…This could potentially have a significant impact on Agency expenditure… by reducing the cost of personal and community supports, which at 45 per cent of spend on average, is the biggest annual expenditure item in participants’ plans.‘

In defence speak, AT is a force multiplier which is relevant from a workforce perspective.

The 2015 $1.06 billion per annum figure has also been estimated at $4 billion per annum: a massive and growing market in Australia alone. And the WHO expects the global market to double by 2030.

Putting it another way, for Australia that’s $40 billion over 10 years. But what is the return on investment we as a caring community would expect? Well, we don’t know.

Because just as the culture of co-design disappeared from the NDIA (until forced to revert by the Joint Standing Committee on the NDIS), the culture of ROI on AT also disappeared. This is very strange for a political narrative so focussed on sustainability.

In a number of submissions to inquiries, the Australian Rehabilitation and Assistive Technology Association (ARATA) pointed to the systemic deficiencies and a culture against a return-on-investment approach by the NDIS for the funding of AT over time. Specially, ARATA emphasised the need for ’…methods to create a culture of selection of AT based on ROI.’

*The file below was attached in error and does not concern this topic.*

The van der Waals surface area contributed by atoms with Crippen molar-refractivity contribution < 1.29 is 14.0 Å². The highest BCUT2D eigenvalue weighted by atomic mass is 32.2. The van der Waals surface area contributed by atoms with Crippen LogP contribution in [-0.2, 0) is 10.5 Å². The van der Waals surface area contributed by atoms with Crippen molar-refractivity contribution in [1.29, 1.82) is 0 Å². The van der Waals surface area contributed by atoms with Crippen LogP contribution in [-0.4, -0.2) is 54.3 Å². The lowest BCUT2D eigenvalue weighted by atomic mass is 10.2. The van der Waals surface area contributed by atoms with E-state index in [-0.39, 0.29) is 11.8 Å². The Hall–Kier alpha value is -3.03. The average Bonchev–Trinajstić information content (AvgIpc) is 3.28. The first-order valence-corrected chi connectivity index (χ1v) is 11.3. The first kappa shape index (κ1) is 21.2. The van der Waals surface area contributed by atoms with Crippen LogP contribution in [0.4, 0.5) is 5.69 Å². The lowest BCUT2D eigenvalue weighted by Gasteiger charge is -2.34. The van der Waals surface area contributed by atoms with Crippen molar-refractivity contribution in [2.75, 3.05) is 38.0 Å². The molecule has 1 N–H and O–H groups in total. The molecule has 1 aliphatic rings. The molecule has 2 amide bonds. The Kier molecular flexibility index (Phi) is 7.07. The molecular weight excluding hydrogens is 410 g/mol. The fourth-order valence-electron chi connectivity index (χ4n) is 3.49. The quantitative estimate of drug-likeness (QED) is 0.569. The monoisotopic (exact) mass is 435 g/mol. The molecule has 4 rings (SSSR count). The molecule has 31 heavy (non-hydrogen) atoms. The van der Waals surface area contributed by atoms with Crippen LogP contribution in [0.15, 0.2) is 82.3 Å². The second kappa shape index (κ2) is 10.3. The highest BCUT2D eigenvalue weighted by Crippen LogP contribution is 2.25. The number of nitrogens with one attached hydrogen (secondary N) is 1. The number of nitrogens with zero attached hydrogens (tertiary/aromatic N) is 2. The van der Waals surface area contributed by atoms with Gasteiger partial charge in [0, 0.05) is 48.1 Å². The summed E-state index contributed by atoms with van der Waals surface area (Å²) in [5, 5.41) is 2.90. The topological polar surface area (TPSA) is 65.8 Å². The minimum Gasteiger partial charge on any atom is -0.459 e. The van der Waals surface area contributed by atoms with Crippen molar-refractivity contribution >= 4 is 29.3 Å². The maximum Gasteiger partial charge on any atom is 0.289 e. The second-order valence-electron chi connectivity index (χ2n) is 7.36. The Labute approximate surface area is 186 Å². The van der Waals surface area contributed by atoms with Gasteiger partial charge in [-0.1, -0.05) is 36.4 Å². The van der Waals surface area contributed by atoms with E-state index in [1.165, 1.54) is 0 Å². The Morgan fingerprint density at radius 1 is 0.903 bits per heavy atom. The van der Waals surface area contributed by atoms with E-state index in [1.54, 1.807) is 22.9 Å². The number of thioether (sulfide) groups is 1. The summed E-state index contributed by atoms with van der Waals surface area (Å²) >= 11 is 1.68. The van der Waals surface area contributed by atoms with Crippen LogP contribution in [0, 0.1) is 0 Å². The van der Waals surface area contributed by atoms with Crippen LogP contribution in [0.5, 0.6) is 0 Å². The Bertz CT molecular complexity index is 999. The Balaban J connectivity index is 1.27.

Indeed, there is no reference to return-on-investment in the most recent NDIS Annual Financial Sustainability Report, and nor is ROI included as a factor in the schematic of the modelling approach which is all cost based.

The omission of Assistive Technology from the forward analysis of scheme sustainability, should be of concern to everyone concerned about scheme sustainability.

Otherwise, how do we know if the reported $1.1 billion total annualised committed AT supports as at 31 Dec 2021 is optimal? Once again, we don’t know.

This brings us to the next topic on AT: the big announcement on 1 March by the minister on changes to Assistive Technology processes.

In an apparent response to the horrific stories of kids not getting wheelchairs, catatonic processing delays, excessive documentation, the government is ‘improving the participant’s experience’ by increasing the upper limit for automatic approval of AT purchases to $15,000. That is, ‘no quote required’ for mid-cost AT.